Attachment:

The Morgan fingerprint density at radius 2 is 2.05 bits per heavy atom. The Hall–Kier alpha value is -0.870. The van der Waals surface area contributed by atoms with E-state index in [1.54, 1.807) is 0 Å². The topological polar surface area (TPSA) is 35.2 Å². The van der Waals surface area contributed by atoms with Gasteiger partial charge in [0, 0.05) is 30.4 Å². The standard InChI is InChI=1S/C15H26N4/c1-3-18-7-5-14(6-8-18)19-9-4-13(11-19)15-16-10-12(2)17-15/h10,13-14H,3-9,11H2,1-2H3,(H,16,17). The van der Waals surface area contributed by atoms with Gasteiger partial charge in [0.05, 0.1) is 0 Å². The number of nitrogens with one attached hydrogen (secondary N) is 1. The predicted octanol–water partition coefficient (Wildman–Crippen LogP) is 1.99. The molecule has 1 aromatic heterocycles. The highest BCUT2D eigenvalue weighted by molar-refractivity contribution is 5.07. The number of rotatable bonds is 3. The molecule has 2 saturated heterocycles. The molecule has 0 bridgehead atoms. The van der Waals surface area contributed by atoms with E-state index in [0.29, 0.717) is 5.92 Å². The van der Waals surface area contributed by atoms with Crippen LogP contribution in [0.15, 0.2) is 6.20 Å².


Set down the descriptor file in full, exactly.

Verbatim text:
The Morgan fingerprint density at radius 2 is 2.05 bits per heavy atom. The Hall–Kier alpha value is -0.870. The van der Waals surface area contributed by atoms with E-state index in [1.54, 1.807) is 0 Å². The topological polar surface area (TPSA) is 35.2 Å². The van der Waals surface area contributed by atoms with Gasteiger partial charge in [0, 0.05) is 30.4 Å². The standard InChI is InChI=1S/C15H26N4/c1-3-18-7-5-14(6-8-18)19-9-4-13(11-19)15-16-10-12(2)17-15/h10,13-14H,3-9,11H2,1-2H3,(H,16,17). The van der Waals surface area contributed by atoms with Gasteiger partial charge in [0.05, 0.1) is 0 Å². The number of nitrogens with one attached hydrogen (secondary N) is 1. The predicted octanol–water partition coefficient (Wildman–Crippen LogP) is 1.99. The molecule has 1 aromatic heterocycles. The highest BCUT2D eigenvalue weighted by molar-refractivity contribution is 5.07. The number of rotatable bonds is 3. The molecule has 2 saturated heterocycles. The molecule has 0 bridgehead atoms. The van der Waals surface area contributed by atoms with E-state index in [0.29, 0.717) is 5.92 Å². The van der Waals surface area contributed by atoms with Crippen LogP contribution in [0.15, 0.2) is 6.20 Å².